Ang Ku Kueh – Significance, Traditions, And Its Relevance Today

5 min read


Ang Ku Kueh, which translates to “Red Tortoise Cake”, is a small oval-shaped Chinese treat that traces its history from Southern Fujian, China before making its way to Southeast Asia. Although Ang Ku Kueh remains popular today, its significance in Chinese religious and cultural traditions is often overlooked.

By Cao Mingmin (NTU History Programme)

Ang Ku Kueh, which translates to “Red Tortoise Cake” in Hokkien, is a small oval-shaped Chinese treat consisting of a soft, sticky glutinous rice flour skin wrapped with a filling that is usually sweet. Its distinctive design that resembles a tortoise shell sets it apart from other treats. The kueh traces its history from southern Fujian, China – in Xiamen, Quanzhou and Zhangzhou, before making its way along migration routes across maritime Southeast Asia. Although Ang Ku Kueh remains popular today as a tea-time snack, its significance in Chinese religious and cultural traditions is often overlooked.

The making of Ang Ku Kueh starts from grinding and mixing the fillings. After that, strips of peanut fillings are divided equally to be wrapped in dough skin.

Ensuring consistency throughout the process, including the separation of dough despite it being done by hand, is essential to making good Ang Ku Kueh.
2021, Photographs taken by Cao Mingmin and Soe Wai Yan Linn.

In ancient China, tortoises were believed to be used as sacrifices to Chinese deities in seeking good fortune and longevity. However, as live tortoises were not easily sourced, turtle-shaped offerings were gradually developed as alternatives. As the name suggests, Ang Ku Kuehs are traditionally red in colour and have a chewy texture when eaten. In Chinese culture, the colour red here symbolises joy and happiness, while the tortoise shape signifies longevity, auspiciousness, wealth, and completeness.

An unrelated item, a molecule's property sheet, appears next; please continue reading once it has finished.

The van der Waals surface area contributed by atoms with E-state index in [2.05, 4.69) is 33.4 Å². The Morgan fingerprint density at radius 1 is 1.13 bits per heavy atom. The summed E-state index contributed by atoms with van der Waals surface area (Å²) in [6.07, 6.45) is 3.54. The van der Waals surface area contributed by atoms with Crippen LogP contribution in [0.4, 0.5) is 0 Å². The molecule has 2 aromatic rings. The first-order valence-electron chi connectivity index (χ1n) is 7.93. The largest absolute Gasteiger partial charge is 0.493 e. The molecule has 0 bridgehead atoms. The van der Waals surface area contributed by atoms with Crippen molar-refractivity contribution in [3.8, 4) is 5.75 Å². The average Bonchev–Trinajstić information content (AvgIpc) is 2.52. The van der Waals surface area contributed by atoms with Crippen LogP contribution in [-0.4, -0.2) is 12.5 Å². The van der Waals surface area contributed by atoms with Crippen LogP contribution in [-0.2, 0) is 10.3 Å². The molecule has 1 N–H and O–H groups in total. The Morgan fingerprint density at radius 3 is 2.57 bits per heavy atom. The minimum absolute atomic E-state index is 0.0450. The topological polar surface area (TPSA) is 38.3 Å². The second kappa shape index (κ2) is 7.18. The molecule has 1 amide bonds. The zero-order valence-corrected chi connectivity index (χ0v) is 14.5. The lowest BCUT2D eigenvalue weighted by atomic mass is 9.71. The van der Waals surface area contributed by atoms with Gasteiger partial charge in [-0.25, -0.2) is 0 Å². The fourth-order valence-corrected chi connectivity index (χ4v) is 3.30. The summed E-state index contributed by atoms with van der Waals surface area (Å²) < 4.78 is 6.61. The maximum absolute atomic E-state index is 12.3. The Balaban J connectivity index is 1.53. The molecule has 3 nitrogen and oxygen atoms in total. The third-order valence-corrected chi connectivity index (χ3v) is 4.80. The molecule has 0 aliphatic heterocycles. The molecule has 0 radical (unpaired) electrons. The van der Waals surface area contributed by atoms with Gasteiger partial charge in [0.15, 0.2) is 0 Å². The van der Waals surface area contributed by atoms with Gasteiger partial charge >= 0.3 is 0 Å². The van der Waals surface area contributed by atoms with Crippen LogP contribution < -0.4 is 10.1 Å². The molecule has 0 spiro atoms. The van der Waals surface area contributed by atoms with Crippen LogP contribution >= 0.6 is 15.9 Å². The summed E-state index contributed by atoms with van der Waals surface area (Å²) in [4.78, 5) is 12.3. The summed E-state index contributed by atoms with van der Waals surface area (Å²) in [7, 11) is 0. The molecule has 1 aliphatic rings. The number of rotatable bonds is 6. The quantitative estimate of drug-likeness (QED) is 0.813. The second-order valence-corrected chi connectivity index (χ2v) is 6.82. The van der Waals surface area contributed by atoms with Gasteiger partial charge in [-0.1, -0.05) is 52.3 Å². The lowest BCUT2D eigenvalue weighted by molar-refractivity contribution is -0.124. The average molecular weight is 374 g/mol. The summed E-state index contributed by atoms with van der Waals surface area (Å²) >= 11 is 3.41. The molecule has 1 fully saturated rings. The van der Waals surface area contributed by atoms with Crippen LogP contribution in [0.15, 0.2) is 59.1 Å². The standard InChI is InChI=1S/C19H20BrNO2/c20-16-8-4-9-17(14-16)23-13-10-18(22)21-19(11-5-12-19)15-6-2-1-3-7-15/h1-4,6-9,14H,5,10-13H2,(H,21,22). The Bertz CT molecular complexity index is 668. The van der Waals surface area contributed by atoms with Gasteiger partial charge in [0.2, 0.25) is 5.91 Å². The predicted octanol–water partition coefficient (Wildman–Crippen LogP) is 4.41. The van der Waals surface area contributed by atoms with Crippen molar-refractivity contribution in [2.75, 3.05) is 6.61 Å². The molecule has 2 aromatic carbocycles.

After grinding and dividing the fillings, the Ang Ku Kueh is moulded by hand.
2021, Photographs taken by Cao Mingmin and Soe Wai Yan Linn.

Lastly, finely moulded Ang Ku Kueh will be steamed for approximately five minutes.
2021, Photographs taken by Cao Mingmin and Soe Wai Yan Linn.

The various colours of Ang Ku Kueh indicate the different fillings in it. Medium-sized Ang Ku Kueh (Tiong Ku), Ang Ee, Money Kueh and Ka Ta Kueh are also a part of the assortment offered. 
2021, Courtesy of Ji Xiang Confectionery.

From then on, Ang Ku Kuehs became an important kueh for offering on many occasions such as Chinese New Year, birthday of the Jade Emperor and in the celebrations of many other Chinese deities. By offering Ang Ku Kueh on ritual altars, devotees hope that the sweetness of the kueh will sweeten the mouths of the deities so that they will speak positively about the devotee in front of the Jade Emperor. During these religious festivals, Ang Ku Kuehs are usually bought in sets of 12 as it is considered auspicious. Another specially shaped Ang Ku Kueh that is offered on altar tables is the Money Kueh (钱糕), which is moulded from a design that depicts a string of copper coins.